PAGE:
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The biomedical view pits addiction as a chronic disease with a physiological explanation, altering the brain and its functions. Furthermore, it is triggered by a natural response of the brain to pleasurable stimuli. The so-called “pleasure center,” the nucleus accumbens, is infused with dopamine when a pleasurable experience registers in the brain. Thus, addiction can take on many forms and is not exclusive to drugs and alcohol. The most benign, everyday activities, such as sex, and even sports, can escalate into full-blown addiction as long as the brain registers pleasure from these and triggers the release of the happiness hormone, dopamine.

Neurosurgeons and neuroengineers then direct their addiction recovery research toward methods that target this “pleasure center.” In China, for instance, a still-risky but roguish procedure called “stereotactic ablation” seeks to obliterate parts of the nucleus accumbens. While well-intentioned, the procedure presents both biomedical and ethical issues. One is that it affects or inhibits other emotional and physiological responses stemming from the pleasure center, such as sexual desire, motivation, and in extreme cases, even happiness. This innovation presents a fundamental problem in neurosurgery: the inherent sensitivity and susceptibility to damage of brain tissue.

Other neuroengineering techniques treating addictions are more holistic and bio-social in their approach. Modern imaging methods allow a comprehensive examination of the brain’s many aspects, including cognitive abilities and brain processing speed and regulation. Data from such are then compiled with personality and lifestyle factors in the development of appropriate treatment programs for addiction.

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Dr. Curtis Cripe developed an integrated cognitive rehabilitation/development/neurotherapy training program targeted at brain recovery and brain development for children, adolescents and adults with brain dysfunctions. For more on neuroscience and methods of cognitive neurorepair, visit this website.

Brains, Computers, And The Future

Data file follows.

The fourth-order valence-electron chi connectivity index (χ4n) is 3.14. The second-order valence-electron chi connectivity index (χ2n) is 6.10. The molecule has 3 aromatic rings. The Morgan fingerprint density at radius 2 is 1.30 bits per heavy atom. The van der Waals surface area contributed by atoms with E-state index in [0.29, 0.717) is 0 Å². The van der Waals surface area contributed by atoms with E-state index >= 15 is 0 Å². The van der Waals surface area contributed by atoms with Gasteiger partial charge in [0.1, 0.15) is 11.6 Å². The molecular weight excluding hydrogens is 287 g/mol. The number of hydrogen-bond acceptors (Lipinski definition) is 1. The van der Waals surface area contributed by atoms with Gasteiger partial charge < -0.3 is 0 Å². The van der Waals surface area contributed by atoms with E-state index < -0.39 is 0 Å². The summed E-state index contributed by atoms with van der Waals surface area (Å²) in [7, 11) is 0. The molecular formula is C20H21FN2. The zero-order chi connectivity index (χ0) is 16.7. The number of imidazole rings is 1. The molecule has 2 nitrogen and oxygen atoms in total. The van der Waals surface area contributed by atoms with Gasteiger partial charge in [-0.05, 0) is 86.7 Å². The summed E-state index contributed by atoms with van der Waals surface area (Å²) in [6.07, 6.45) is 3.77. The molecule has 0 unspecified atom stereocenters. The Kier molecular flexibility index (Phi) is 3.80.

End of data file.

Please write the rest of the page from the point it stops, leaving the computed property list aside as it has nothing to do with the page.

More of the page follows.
Scientists are getting closer and closer to creating an interface between the human brain and a computer that can translate what people are thinking. This is especially helpful for people who are unable to communicate, such as those with complete locked-in syndrome.

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Some researchers have tried to see if an interface that uses functional near-infrared spectroscopy, or NIRS, would work. Essentially, this method would measure brain hemodynamic responses that are usually associated with neuronal activity.

Scientists have tried to use brain-computer interfaces that depended on neuroelectrical tech, like an electroencephalogram, or EEG. The endeavor ultimately failed in its goal of helping completely locked-in syndrome patients communicate.

This latest technique though seemed to give hope to the study. It is a non-invasive brain-computer interface that combines the NIRS and EEG tech. This technique measures frontocentral blood oxygen levels, as well as electrical changes that occur in the brain. Although brain-computer interfaces in the past have helped patients communicate, the NIRS is the only technique that works on people with complete lock-in syndrome.

This also comes as great news for people who are unable to communicate, such as those with amyotrophic lateral sclerosis, or ALS, which can lead to paralysis later on, or those paralyzed because of a stroke or a spinal cord injury.

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Another encouraging fact to note is that this is merely the beginning, as such studies are projected to have broader applications in the future.

Dr. Curtis Cripe is a neuroengineer and the head of the Research and Development department of NTL group for advanced technology for brain and cognitive treatment and repair. To find out more about him and the NTL group, check out the blogs on this site.

Bioengineering: A Fascinating Timeline